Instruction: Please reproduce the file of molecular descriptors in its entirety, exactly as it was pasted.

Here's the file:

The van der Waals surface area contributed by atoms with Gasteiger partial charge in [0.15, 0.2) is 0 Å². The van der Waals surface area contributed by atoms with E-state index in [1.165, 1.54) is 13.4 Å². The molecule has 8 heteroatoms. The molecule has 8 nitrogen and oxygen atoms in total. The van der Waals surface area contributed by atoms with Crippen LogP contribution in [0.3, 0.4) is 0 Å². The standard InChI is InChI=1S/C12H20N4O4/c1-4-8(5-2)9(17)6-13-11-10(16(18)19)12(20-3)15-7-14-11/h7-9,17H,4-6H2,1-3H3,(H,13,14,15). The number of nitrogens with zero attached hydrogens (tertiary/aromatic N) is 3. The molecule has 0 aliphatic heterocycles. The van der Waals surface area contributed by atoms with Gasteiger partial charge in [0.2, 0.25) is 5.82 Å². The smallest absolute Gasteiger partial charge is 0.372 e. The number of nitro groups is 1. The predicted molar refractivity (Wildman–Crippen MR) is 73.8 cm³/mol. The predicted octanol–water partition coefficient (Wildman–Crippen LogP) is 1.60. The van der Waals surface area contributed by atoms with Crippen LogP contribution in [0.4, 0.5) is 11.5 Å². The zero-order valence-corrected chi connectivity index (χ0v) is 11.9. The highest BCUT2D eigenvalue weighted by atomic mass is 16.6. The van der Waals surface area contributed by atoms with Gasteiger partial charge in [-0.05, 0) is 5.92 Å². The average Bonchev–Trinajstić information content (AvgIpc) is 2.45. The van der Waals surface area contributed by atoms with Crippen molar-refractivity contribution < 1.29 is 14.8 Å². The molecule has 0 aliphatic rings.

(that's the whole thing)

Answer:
The van der Waals surface area contributed by atoms with Gasteiger partial charge in [0.15, 0.2) is 0 Å². The van der Waals surface area contributed by atoms with E-state index in [1.165, 1.54) is 13.4 Å². The molecule has 8 heteroatoms. The molecule has 8 nitrogen and oxygen atoms in total. The van der Waals surface area contributed by atoms with Crippen LogP contribution in [0.3, 0.4) is 0 Å². The standard InChI is InChI=1S/C12H20N4O4/c1-4-8(5-2)9(17)6-13-11-10(16(18)19)12(20-3)15-7-14-11/h7-9,17H,4-6H2,1-3H3,(H,13,14,15). The number of nitrogens with zero attached hydrogens (tertiary/aromatic N) is 3. The molecule has 0 aliphatic heterocycles. The van der Waals surface area contributed by atoms with Gasteiger partial charge in [0.2, 0.25) is 5.82 Å². The smallest absolute Gasteiger partial charge is 0.372 e. The number of nitro groups is 1. The predicted molar refractivity (Wildman–Crippen MR) is 73.8 cm³/mol. The predicted octanol–water partition coefficient (Wildman–Crippen LogP) is 1.60. The van der Waals surface area contributed by atoms with Crippen LogP contribution in [0.4, 0.5) is 11.5 Å². The zero-order valence-corrected chi connectivity index (χ0v) is 11.9. The highest BCUT2D eigenvalue weighted by atomic mass is 16.6. The van der Waals surface area contributed by atoms with Gasteiger partial charge in [-0.05, 0) is 5.92 Å². The average Bonchev–Trinajstić information content (AvgIpc) is 2.45. The van der Waals surface area contributed by atoms with Crippen molar-refractivity contribution < 1.29 is 14.8 Å². The molecule has 0 aliphatic rings.